Over the weekend it became more clear that the powers that be within Penn State's administration had collaborated in a futile attempt to coverup grotesque actions by former defensive coordinator Jerry Sandusky. CNN revealed a portion of emails between Graham Spanier, Tim Curley and Gary Schultz that confirmed the ugly reality that many had suspected to be the case since as far back as last November.
|Photo: John P. Wise|
Of course, the revelations that have become so popular through Friday night's report is not just that the president and athletic director of a big name school decided to not contact authorities about suspected sexual abuse of a minor. Instead the national response focused on the alleged actions influenced by former head coach Joe Paterno. Dan Wetzel of Yahoo! Sports says it is now "perfectly reasonable to postulate that Joe Paterno protected Jerry Sandusky." CBSSports.com columnist Gregg Doyel says the Paterno legacy should face reckoning.
Did Paterno make the call to not contact authorities? What exactly was Paterno's reaction when approached about Curley's plan to handle Sandusky? While many will be quick to assume that Paterno was in fact a major player in the Penn State cover-up, it would be more responsible to await the details of the Freeh investigation, which should confirm whether or not Paterno's role in all of this was as delusional as others.
I have said it before and I will say it again right here. Given the information we have seen reported and revealed, there is no concrete evidence suggesting Paterno inspired a cover up for Sandusky. While the CNN email report does shed a negative light, there is no information confirming Paterno's vile role in all of this. Until there is, it would be irresponsible to bury a man who is already buried.
Having said that, in the event the Freeh investigation reveals that Paterno did in fact act within a plan to cover-up the Sandusky mess, then I will be one of the first to grab a pitch fork and pronounce the man rot in Hell.
If you are comfortable with piling on Paterno based off of "..." and "..." as well as the crumbling testimony of a man seemingly caught in his own web of lies, so be it. While Paterno may have been a flawed man (as David Jones suggested Sunday), I am not prepared to tear down his statue and remove his name from the library.
Not yet, at least.
Success With Honor
It seems like it happened just last fall. Here is a look back at the 2011 Ohio State-Penn State game.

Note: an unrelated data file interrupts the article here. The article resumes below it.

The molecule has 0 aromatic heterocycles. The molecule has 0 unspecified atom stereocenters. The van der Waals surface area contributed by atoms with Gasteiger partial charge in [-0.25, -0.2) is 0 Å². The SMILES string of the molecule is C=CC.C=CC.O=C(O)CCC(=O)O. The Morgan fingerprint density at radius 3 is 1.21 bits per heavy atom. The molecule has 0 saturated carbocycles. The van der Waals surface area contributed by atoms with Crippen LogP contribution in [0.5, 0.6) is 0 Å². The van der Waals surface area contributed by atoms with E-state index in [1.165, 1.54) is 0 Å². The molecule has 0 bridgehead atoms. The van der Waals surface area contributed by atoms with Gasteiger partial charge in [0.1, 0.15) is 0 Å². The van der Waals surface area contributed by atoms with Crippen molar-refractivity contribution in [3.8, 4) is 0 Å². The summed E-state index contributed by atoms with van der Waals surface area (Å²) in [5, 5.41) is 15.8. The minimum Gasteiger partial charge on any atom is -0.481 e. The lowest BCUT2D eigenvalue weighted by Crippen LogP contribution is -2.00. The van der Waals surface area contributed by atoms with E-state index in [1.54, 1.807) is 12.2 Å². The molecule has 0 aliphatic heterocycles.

Do you want to cover Penn State football, men's basketball or women's basketball? We are looking for dedicated aspiring bloggers/journalists to handle the task of being our official correspondent for each. Interested? Read this.
Black Shoe Diaries commenter wonders where Big Ten Network's Penn State programming has gone.
Laura Nichols os StateCollege.com says Penn State and the Big Ten are among the leaders in concussion research.
"In May, Penn State announced its own research center focused dedicated to head trauma, the Center for Sport Concussion Research and Service, and a two-day conference, "Concussion in Athletics, From Brain to Behavior," scheduled for Oct. 11-12 at University Park.
"The new center is funded by the National Institute of Health, and has the goals of diagnosing concussions, tracking recovery and providing aid to local athletes at every level."
In scores of other games...
Nebraska has now been a Big Ten member for one year. Happy anniversary Cornhuskers! Corn Nation discusses their first year in the Big Ten.
Temple is now officially a member of the Big East, again. Once they begin receiving a full conference share of the revenue the Owls believe they can begin to focus on funding for the football program. It was reported by Philadelphia Inquirer Temple beat reporter Keith Pompey Temple had operated at a loss of $600,000 for football as a member of the MAC. That should change quickly.
Erin Andrews is joining FOX Sports. As an extended branch of the FOX Sports Family Tree (Bloguin partners with Yardbarker, which is a subsidiary by FOX Sports), welcome to the family, Erin.